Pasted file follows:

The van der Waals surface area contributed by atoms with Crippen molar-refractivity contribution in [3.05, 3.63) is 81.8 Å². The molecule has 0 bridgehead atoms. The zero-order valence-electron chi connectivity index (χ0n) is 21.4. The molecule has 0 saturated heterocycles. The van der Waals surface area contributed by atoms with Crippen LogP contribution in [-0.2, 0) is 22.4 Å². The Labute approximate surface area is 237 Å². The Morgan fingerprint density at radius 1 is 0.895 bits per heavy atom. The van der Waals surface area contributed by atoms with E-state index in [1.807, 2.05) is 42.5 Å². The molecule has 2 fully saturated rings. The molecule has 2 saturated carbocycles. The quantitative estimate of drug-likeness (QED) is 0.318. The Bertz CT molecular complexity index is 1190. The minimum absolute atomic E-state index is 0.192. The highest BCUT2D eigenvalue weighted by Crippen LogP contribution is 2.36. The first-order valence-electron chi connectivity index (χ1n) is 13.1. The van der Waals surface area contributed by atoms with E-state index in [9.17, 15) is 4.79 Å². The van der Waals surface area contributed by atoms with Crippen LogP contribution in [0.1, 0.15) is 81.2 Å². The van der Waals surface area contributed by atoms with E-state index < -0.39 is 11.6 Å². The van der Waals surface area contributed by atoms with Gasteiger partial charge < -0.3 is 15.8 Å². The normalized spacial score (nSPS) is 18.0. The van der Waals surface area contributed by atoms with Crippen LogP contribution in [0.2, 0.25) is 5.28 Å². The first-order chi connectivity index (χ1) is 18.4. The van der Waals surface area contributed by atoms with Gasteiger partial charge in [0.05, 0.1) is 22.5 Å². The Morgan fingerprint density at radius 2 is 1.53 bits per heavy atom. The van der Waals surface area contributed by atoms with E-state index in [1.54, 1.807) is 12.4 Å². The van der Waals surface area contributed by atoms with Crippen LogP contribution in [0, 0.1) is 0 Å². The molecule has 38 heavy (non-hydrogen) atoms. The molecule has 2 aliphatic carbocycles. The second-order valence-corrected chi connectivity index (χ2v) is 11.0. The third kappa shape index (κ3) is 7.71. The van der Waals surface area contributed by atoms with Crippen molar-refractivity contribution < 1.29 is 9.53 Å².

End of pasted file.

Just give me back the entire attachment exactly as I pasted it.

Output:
The van der Waals surface area contributed by atoms with Crippen molar-refractivity contribution in [3.05, 3.63) is 81.8 Å². The molecule has 0 bridgehead atoms. The zero-order valence-electron chi connectivity index (χ0n) is 21.4. The molecule has 0 saturated heterocycles. The van der Waals surface area contributed by atoms with Crippen LogP contribution in [-0.2, 0) is 22.4 Å². The Labute approximate surface area is 237 Å². The Morgan fingerprint density at radius 1 is 0.895 bits per heavy atom. The van der Waals surface area contributed by atoms with E-state index in [1.807, 2.05) is 42.5 Å². The molecule has 2 fully saturated rings. The molecule has 2 saturated carbocycles. The quantitative estimate of drug-likeness (QED) is 0.318. The Bertz CT molecular complexity index is 1190. The minimum absolute atomic E-state index is 0.192. The highest BCUT2D eigenvalue weighted by Crippen LogP contribution is 2.36. The first-order valence-electron chi connectivity index (χ1n) is 13.1. The van der Waals surface area contributed by atoms with E-state index in [9.17, 15) is 4.79 Å². The van der Waals surface area contributed by atoms with Crippen LogP contribution in [0.1, 0.15) is 81.2 Å². The van der Waals surface area contributed by atoms with E-state index < -0.39 is 11.6 Å². The van der Waals surface area contributed by atoms with Gasteiger partial charge < -0.3 is 15.8 Å². The normalized spacial score (nSPS) is 18.0. The van der Waals surface area contributed by atoms with Crippen LogP contribution in [0.2, 0.25) is 5.28 Å². The first-order chi connectivity index (χ1) is 18.4. The van der Waals surface area contributed by atoms with Gasteiger partial charge in [0.05, 0.1) is 22.5 Å². The Morgan fingerprint density at radius 2 is 1.53 bits per heavy atom. The van der Waals surface area contributed by atoms with E-state index in [1.54, 1.807) is 12.4 Å². The van der Waals surface area contributed by atoms with Crippen LogP contribution in [0, 0.1) is 0 Å². The molecule has 38 heavy (non-hydrogen) atoms. The molecule has 2 aliphatic carbocycles. The second-order valence-corrected chi connectivity index (χ2v) is 11.0. The third kappa shape index (κ3) is 7.71. The van der Waals surface area contributed by atoms with Crippen molar-refractivity contribution < 1.29 is 9.53 Å².